Black Dog Biogas generates renewable electricity through anaerobic digestion, where organic matter, such as maize and grass, in this case 100% sourced from the Isle of Wight, are broken down by enzymes to produce biogas and biofertiliser. Black Dog uses the biogas as a fuel in two combined-heat-and-power units to generate renewable heat and electricity. The nutrient-rich biofertiliser is spread back onto the Isle of Wight’s arable farmland and helps to grow more crops for both the Black Dog facility and promoting sustainable agricultural practices. This helps support a circular economy and avoids the use of carbon intensive fertilisers.
Black Dog Biogas generates sufficient power to supply around 80% of Vestas’ needs, as well as around 1,200 homes on the Isle of Wight.
Earth Capital, the manager of Black Dog Biogas, is invested in the project through the firm’s Nobel Sustainability Fund®, a multi-phase, multi-geography fund, which invests across the sustainable and impact private markets, accelerating companies for growth, expansion, and subsequent acquisition.
James Luter, Senior Factory Director of Vestas’ Isle of Wight facility, said, “The UK Government has unveiled ambitious plans to expand the country’s offshore wind capacity, potentially powering all UK homes by 2030. Our factory has an important role in helping to make that ambition a reality. It’s particularly pleasing that we can deliver our blades to the UK and global markets sustainably, using renewable energy from Black Dog to manufacture our blades.”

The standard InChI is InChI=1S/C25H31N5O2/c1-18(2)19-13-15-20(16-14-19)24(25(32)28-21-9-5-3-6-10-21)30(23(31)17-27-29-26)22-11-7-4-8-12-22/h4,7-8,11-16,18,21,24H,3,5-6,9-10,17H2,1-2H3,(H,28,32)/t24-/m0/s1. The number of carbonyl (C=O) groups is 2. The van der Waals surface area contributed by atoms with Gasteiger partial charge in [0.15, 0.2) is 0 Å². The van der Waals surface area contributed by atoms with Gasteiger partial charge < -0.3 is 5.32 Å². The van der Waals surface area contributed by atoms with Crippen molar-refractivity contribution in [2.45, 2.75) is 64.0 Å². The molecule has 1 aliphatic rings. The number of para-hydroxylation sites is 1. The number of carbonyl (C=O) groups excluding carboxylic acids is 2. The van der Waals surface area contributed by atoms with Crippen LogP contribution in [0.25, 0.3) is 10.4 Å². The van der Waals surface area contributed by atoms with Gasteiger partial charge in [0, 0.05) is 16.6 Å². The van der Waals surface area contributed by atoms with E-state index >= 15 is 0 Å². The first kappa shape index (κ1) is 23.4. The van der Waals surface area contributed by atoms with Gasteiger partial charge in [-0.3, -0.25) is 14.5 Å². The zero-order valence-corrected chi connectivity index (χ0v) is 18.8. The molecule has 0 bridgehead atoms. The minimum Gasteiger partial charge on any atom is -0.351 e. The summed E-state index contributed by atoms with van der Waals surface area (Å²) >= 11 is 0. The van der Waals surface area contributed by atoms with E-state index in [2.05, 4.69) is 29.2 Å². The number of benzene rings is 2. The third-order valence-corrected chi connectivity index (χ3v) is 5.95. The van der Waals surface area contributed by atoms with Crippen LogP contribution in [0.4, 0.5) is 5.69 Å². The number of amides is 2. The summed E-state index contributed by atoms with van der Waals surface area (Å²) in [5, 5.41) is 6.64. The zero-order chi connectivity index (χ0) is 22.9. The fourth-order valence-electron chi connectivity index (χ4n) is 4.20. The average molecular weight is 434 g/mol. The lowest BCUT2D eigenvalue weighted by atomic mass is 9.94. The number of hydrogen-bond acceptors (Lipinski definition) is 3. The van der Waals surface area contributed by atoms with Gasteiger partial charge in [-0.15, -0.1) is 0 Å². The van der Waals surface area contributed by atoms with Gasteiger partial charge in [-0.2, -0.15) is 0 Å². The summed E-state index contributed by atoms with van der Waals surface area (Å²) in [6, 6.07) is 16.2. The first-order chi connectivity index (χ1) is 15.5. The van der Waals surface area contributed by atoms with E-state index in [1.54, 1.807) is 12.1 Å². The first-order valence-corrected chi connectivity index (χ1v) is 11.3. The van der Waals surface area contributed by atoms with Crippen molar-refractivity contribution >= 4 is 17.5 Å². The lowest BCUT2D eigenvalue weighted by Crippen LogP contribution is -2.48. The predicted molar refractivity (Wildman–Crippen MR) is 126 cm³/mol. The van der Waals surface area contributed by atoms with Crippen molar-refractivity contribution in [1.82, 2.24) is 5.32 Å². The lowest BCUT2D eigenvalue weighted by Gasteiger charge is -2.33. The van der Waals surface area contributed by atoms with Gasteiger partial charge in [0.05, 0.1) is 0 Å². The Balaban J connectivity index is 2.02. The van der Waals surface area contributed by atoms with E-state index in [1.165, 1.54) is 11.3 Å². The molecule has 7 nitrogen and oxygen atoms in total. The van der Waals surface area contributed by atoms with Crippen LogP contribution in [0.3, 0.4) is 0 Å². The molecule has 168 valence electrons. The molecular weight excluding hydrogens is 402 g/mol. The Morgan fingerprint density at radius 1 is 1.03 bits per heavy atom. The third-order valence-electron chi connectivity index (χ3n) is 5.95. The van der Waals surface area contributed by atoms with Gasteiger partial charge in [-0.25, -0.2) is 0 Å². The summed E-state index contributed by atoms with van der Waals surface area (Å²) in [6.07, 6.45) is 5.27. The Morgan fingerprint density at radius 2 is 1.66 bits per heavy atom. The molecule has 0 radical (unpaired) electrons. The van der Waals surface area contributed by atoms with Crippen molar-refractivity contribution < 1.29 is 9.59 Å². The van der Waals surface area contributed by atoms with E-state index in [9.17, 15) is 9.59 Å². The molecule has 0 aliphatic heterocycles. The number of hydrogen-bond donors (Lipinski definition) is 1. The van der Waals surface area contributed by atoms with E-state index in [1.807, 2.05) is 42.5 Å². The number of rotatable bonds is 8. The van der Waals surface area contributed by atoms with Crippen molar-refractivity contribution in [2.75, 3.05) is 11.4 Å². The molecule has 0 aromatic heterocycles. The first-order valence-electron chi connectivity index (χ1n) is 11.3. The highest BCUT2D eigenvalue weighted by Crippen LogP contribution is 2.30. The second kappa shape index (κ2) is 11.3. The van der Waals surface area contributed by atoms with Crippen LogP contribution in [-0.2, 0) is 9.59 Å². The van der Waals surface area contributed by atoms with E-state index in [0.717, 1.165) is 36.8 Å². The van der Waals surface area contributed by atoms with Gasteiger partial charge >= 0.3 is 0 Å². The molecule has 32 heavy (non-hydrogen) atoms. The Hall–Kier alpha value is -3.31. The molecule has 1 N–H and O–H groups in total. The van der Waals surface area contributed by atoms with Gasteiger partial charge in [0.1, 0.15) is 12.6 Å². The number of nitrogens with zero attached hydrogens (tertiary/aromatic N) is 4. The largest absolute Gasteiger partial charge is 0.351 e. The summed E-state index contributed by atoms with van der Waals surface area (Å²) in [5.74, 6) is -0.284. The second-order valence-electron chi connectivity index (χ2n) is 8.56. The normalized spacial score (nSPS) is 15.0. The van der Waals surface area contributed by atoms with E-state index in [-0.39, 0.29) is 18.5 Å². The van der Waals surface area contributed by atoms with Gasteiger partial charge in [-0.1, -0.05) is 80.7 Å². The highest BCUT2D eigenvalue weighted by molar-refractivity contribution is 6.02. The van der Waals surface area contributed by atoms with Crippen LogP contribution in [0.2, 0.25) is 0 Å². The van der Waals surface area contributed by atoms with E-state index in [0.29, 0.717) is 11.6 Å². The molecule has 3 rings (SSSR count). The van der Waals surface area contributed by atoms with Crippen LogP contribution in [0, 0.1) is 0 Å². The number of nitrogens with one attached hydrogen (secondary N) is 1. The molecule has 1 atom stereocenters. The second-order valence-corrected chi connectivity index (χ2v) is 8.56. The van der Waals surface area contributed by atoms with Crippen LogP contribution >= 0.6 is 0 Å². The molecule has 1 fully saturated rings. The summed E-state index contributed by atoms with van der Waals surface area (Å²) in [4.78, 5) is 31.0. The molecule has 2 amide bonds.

Dr Simon Crook, Director of Black Dog Biogas & Investment Director of Earth Capital, said, “This is a great opportunity for two neighboring green businesses to deliver a scheme that both makes environmental and commercial sense. We could not have wished for a better partner with which to deliver this project. Collaborations such as this are vital in helping the UK reduce carbon emissions and embrace renewable energy. Biogas is an important part of the low-carbon energy mix and it has the potential to reduce waste to landfill by converting household food waste into energy as well.”
Last year the UK Government announced a Ten Point Plan to mobilise government investment and to drive job creation to harness the Green Industrial Revolution. Advancing offshore wind was recognized as a key priority within the Ten Point Plan, with the UK setting an ambitious target of quadrupling the country’s offshore wind capacity by 2030.